Canine and human leishmaniasis X vectors - Most of canine and human leishmaniasis cases are located in the north of the city of Belo Horizonte. Many leishmaniasis cases are correlated with areas of high density and activity of the species L. longipalpis. Northeast, Northwest, North, Pampulha, and Venda Nova regions showed a high a number of human cases. Regarding canine leishmaniasis cases, those regions showed the following numbers, respectively: 1006, 482, 941, 340, and 607. The regions mentioned above showed high density of L. longipalpis, except for the regions Northeast and North, where only a number of 11 and 15 specimens, respectively, were collected (Figs 7, 8).
The East region showed 972 canine leishmaniasis cases while the West showed 186 canine cases. In both regions, a great number of insect vectors were captured; however, a low number of human cases were recorded (Figs 7, 8). The Center-South region showed few human and canine leishmaniasis cases (73), and also a low density of L. longipalpis (5 specimens were collected) (Figs 7, 8). Barreiro, on the other hand, showed no human leishmaniasis cases and the number 66 dogs were diagnosed with the disease. Only three specimens of L. longipalpis were captured throughout a one-year study (Figs 7, 8).
Considering the extensive data set on health, which is collected by means of a geographical reference, geocom-putational methods have shown an increasing potential for information analysis that requires a comprehension of spatial distributions (Medronho 1995, Thomson & Connor 2000, Câmara & Monteiro 2001). This technique shows several advantages not only for detection and data analysis but also for visual presentation of clusters (Rothman 1990).
One of the research degrees of geoprocessing techniques seeks to identify spatial and temporal trends based on spatial data. Based on this information, environmental barriers or vulnerabilities, that allow the spread of diseases in space, may be identified (Barcellos & Bastos 1996). However, georeference of tabular data is still one of the limiting factors to a widespread use of SGIs in the field of health, when microareas are being analyzed, to which the address of the event is fundamental. The main Information Systems on Health have no address option to be fulfilled, but only information on the district, area or borough, impairing georeference in local scales. Information processing that involves addresses is always complicated, because detailed maps of street stretches associated with local records are rare, precluding utilization possibilities of SGI georeference functions. Moreover, the address field (when it exists) is of poor quality, containing incomplete addresses, mistyping, and misspelled words (King et al. 2004).
Despite limitations, geoprocessing has been widely used in the area of health, mainly in epidemiological surveys on vectors and parasitic diseases (Thomson & Connor 2000). Attempts to control leishmaniasis cases and phlebotomine vectors have been made through remote sensing. Models of vector distribution have enabled the creation of preventive strategies (Cross et al. 1996, Hay et al. 1997, Connor et al. 1998, Peterson & Shaw 2003, King et al. 2004).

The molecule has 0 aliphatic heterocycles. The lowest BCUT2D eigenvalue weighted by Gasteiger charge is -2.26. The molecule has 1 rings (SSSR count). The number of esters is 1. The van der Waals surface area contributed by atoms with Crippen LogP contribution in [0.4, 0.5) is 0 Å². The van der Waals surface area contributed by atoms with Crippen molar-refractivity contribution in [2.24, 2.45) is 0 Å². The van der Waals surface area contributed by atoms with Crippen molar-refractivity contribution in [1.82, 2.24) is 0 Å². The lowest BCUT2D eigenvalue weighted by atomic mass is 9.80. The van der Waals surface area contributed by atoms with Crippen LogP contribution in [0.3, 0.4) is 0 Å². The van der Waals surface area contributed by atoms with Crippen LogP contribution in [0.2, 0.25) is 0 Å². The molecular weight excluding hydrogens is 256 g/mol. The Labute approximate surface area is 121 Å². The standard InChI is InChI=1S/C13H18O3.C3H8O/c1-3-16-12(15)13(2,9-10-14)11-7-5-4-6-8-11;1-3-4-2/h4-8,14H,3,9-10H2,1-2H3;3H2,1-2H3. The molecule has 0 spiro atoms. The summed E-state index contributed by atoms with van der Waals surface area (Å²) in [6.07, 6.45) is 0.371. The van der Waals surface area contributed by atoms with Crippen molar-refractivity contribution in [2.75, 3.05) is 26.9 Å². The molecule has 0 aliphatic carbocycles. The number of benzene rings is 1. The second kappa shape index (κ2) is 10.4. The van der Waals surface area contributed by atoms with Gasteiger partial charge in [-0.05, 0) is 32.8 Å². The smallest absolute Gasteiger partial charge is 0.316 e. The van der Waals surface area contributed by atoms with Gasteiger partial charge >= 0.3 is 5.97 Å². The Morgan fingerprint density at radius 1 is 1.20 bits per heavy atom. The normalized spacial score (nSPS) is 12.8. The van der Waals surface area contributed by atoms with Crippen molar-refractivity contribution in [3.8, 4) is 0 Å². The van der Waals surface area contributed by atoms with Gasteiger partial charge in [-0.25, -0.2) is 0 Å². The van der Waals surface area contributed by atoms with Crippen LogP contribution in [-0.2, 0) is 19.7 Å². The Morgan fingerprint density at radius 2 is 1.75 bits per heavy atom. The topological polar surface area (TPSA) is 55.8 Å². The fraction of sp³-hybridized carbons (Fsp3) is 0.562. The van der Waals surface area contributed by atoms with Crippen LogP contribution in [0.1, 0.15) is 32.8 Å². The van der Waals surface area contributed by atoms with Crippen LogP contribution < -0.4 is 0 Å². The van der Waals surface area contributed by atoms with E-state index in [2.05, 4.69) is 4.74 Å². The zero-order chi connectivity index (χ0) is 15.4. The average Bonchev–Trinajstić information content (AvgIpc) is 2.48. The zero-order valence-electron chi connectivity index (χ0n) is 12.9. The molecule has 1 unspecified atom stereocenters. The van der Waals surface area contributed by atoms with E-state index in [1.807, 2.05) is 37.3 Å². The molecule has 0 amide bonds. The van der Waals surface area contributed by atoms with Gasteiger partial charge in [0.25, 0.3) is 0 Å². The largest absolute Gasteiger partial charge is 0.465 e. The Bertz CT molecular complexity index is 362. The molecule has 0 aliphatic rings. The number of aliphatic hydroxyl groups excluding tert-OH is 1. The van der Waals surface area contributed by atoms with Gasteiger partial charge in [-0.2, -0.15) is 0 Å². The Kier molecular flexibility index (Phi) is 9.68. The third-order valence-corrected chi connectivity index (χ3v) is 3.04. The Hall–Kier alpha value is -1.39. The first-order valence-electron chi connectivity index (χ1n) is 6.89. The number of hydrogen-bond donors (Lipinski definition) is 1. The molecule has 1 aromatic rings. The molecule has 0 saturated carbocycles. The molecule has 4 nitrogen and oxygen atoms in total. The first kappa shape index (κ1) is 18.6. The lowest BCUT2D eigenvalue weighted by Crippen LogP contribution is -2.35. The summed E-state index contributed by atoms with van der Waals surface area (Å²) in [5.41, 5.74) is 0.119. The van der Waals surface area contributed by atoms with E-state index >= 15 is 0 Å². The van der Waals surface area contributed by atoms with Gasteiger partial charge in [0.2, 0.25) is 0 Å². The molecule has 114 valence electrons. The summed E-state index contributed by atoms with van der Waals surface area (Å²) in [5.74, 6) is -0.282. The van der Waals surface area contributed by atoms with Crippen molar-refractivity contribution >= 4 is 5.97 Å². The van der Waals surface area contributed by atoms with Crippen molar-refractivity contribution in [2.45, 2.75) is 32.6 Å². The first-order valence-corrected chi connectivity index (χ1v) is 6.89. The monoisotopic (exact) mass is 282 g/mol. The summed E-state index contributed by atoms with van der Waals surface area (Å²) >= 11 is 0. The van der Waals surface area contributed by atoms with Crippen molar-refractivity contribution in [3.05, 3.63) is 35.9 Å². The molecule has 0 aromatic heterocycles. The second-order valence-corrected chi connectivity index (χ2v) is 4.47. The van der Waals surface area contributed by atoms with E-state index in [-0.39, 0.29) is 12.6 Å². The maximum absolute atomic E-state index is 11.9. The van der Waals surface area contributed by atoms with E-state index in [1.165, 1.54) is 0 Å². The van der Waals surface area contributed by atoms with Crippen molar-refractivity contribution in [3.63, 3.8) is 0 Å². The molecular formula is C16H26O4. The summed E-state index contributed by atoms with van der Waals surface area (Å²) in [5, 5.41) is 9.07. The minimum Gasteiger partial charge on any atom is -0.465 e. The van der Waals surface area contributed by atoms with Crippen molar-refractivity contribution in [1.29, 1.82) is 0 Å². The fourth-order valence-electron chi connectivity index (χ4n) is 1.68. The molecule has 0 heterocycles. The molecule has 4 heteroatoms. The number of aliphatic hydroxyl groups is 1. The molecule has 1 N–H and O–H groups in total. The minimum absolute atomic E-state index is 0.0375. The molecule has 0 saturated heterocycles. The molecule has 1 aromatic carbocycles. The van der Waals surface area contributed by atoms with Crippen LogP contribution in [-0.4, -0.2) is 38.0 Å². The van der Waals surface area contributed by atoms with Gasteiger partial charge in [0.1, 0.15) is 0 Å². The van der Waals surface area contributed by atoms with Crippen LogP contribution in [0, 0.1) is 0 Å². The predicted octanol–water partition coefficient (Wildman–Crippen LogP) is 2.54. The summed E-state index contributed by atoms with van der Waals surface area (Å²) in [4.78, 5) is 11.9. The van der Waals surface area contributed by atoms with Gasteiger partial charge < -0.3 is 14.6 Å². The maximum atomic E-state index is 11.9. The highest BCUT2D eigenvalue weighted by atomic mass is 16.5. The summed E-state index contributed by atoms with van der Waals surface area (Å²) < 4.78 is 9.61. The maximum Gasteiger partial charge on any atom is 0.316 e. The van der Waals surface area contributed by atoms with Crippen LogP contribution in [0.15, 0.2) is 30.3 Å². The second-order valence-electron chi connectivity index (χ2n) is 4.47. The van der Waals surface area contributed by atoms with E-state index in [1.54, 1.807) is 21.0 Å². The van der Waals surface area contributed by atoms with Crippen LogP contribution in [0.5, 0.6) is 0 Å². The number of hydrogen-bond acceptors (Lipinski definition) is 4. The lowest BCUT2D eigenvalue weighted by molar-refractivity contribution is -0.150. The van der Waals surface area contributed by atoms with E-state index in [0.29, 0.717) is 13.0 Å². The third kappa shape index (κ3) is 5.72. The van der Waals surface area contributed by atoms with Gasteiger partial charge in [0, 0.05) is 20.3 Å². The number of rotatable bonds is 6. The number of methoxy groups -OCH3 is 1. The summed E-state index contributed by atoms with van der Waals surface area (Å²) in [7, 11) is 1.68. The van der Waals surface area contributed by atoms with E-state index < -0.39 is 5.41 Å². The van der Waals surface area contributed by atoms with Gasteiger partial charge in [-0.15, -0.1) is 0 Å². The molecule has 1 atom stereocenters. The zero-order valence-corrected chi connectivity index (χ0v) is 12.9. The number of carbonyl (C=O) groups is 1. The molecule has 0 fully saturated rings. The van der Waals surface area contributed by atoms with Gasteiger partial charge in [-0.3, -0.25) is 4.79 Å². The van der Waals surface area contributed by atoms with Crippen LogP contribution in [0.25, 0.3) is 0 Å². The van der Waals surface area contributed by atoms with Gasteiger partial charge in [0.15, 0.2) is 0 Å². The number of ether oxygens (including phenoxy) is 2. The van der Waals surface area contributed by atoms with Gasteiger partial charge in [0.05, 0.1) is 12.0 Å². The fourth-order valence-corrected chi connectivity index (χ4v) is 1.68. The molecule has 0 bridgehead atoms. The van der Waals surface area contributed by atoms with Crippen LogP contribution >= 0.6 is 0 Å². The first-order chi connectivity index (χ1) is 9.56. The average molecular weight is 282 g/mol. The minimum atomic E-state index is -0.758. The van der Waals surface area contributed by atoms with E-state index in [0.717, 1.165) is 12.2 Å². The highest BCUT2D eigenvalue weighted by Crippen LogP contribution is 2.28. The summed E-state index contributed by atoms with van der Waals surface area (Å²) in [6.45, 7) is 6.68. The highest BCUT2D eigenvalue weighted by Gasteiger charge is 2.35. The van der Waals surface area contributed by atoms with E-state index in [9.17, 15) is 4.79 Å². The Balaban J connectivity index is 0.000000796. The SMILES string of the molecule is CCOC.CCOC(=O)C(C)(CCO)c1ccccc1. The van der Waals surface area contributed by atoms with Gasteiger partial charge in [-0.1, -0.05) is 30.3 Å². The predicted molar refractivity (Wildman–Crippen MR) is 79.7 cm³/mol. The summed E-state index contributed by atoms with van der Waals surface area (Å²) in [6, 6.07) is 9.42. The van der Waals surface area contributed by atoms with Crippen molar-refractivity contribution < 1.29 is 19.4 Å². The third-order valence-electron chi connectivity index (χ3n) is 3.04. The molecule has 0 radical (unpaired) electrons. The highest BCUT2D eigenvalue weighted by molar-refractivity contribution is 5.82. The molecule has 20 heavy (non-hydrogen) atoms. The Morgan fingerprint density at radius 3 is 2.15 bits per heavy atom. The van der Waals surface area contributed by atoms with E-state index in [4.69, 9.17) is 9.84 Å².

The results of the present work show a correlation between distributions of human and canine leishmaniasis cases in the city of Belo Horizonte. Such information is corroborated by data from Oliveira et al. (2001), who have observed that human leishmaniasis cases tend to occur in areas of seropositive dogs. A similar fact has been reported, concerning a spatial analysis of an epidemiological survey of VL in Araçatuba, in the state of São Paulo, between 1998 and 1999. The investigators observed that the disease transmission showed to be non-homogeneous in that borough: human transmission occurred in areas of high prevalence of infected dogs (Camargo-Neves et al. 2001).
Leishmaniases, up to the present moment, are associated with rural areas, shantytowns, and foci of poverty concentration (Cuba-Cuba et al. 1985, Azevedo & Rangel 1991, Souza et al. 2001). However, in the state of Paraná, Brazil, leishmaniasis prevalence in residents of rural areas (43.9%) showed to be very close to that of urban areas (40%) (Lima 2000). Kawa and Sabroza (2002) have shown that the urban movement created necessary conditions for the disease spreading in very well defined foci, where enabled a close contact between susceptible individuals and vectors. By using spatial analysis, Werneck and Maguire (2002) have generated models that showed positive associations between VL occurrence in shantytowns or vegetation areas.
Unlike literature data, the variable " areas of poverty concentration " did not seem to influence concentration and emergence of human and canine leishmaniasis cases in Belo Horizonte. It is believed that the disease may have started to be transmitted in these kinds of environments, once 33% of human VL cases were recorded in the poorer areas of the municipality. However, the dissemination ease, variability of vectors associated with the presence of the parasite and the host, and the population lack of information are all favorable variables for the spread of the disease. Nowadays, leishmaniases are found in every kind of environments that comprise the city of Belo Horizonte.